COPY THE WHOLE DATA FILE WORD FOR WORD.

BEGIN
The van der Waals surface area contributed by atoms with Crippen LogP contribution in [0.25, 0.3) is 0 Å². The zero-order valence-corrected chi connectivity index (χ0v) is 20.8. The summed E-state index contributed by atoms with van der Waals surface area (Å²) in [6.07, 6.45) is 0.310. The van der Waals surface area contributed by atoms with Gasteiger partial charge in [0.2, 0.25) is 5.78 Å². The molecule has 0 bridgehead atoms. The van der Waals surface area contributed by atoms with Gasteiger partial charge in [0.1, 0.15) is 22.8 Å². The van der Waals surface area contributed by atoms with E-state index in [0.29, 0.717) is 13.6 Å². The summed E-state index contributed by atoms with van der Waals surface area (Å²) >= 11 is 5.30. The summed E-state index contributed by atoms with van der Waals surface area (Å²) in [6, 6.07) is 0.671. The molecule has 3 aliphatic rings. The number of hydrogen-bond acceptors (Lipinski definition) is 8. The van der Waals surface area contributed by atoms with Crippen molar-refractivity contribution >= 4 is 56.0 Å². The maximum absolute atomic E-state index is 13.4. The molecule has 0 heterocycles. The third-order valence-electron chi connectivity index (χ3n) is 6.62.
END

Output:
The van der Waals surface area contributed by atoms with Crippen LogP contribution in [0.25, 0.3) is 0 Å². The zero-order valence-corrected chi connectivity index (χ0v) is 20.8. The summed E-state index contributed by atoms with van der Waals surface area (Å²) in [6.07, 6.45) is 0.310. The van der Waals surface area contributed by atoms with Gasteiger partial charge in [0.2, 0.25) is 5.78 Å². The molecule has 0 bridgehead atoms. The van der Waals surface area contributed by atoms with Gasteiger partial charge in [0.1, 0.15) is 22.8 Å². The van der Waals surface area contributed by atoms with E-state index in [0.29, 0.717) is 13.6 Å². The summed E-state index contributed by atoms with van der Waals surface area (Å²) >= 11 is 5.30. The summed E-state index contributed by atoms with van der Waals surface area (Å²) in [6, 6.07) is 0.671. The molecule has 3 aliphatic rings. The number of hydrogen-bond acceptors (Lipinski definition) is 8. The van der Waals surface area contributed by atoms with Crippen molar-refractivity contribution >= 4 is 56.0 Å². The maximum absolute atomic E-state index is 13.4. The molecule has 0 heterocycles. The third-order valence-electron chi connectivity index (χ3n) is 6.62.